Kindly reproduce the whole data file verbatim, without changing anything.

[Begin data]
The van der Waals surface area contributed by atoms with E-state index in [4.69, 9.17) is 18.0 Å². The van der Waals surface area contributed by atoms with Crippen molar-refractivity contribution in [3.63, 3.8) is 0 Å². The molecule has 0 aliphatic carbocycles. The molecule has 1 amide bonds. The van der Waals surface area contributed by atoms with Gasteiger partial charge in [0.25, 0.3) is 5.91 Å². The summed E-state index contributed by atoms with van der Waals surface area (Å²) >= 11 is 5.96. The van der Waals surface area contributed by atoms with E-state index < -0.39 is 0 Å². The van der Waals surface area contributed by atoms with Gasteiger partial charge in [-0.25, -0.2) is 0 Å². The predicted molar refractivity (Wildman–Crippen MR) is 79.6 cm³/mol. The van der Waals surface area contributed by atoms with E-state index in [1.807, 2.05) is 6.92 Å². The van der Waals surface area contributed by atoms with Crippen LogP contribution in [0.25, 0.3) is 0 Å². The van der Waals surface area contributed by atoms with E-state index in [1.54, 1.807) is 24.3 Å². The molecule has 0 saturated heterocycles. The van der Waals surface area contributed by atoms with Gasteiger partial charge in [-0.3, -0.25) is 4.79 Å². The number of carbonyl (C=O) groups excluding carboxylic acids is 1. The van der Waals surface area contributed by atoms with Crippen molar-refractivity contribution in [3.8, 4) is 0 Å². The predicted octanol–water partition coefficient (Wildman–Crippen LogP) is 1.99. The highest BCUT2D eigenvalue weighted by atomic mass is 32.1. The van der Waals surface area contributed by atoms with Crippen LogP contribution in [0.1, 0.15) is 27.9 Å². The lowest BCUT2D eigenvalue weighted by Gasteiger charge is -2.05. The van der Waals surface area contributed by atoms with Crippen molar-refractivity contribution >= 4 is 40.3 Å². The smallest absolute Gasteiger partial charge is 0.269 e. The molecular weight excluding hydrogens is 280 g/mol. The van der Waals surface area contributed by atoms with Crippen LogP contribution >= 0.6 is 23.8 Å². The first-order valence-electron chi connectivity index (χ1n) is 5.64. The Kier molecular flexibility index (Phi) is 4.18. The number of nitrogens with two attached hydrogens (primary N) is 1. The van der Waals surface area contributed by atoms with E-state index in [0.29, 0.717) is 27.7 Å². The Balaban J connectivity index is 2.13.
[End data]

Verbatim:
The van der Waals surface area contributed by atoms with E-state index in [4.69, 9.17) is 18.0 Å². The van der Waals surface area contributed by atoms with Crippen molar-refractivity contribution in [3.63, 3.8) is 0 Å². The molecule has 0 aliphatic carbocycles. The molecule has 1 amide bonds. The van der Waals surface area contributed by atoms with Gasteiger partial charge in [0.25, 0.3) is 5.91 Å². The summed E-state index contributed by atoms with van der Waals surface area (Å²) >= 11 is 5.96. The van der Waals surface area contributed by atoms with E-state index < -0.39 is 0 Å². The van der Waals surface area contributed by atoms with Gasteiger partial charge in [-0.25, -0.2) is 0 Å². The predicted molar refractivity (Wildman–Crippen MR) is 79.6 cm³/mol. The van der Waals surface area contributed by atoms with E-state index in [1.807, 2.05) is 6.92 Å². The van der Waals surface area contributed by atoms with Crippen LogP contribution in [0.25, 0.3) is 0 Å². The van der Waals surface area contributed by atoms with E-state index in [1.54, 1.807) is 24.3 Å². The molecule has 0 saturated heterocycles. The van der Waals surface area contributed by atoms with Gasteiger partial charge in [-0.3, -0.25) is 4.79 Å². The number of carbonyl (C=O) groups excluding carboxylic acids is 1. The van der Waals surface area contributed by atoms with Crippen molar-refractivity contribution in [3.8, 4) is 0 Å². The predicted octanol–water partition coefficient (Wildman–Crippen LogP) is 1.99. The highest BCUT2D eigenvalue weighted by atomic mass is 32.1. The van der Waals surface area contributed by atoms with Crippen LogP contribution in [0.1, 0.15) is 27.9 Å². The lowest BCUT2D eigenvalue weighted by Gasteiger charge is -2.05. The van der Waals surface area contributed by atoms with Crippen molar-refractivity contribution >= 4 is 40.3 Å². The smallest absolute Gasteiger partial charge is 0.269 e. The molecular weight excluding hydrogens is 280 g/mol. The van der Waals surface area contributed by atoms with Crippen LogP contribution >= 0.6 is 23.8 Å². The first-order valence-electron chi connectivity index (χ1n) is 5.64. The Kier molecular flexibility index (Phi) is 4.18. The number of nitrogens with two attached hydrogens (primary N) is 1. The van der Waals surface area contributed by atoms with E-state index in [0.29, 0.717) is 27.7 Å². The Balaban J connectivity index is 2.13.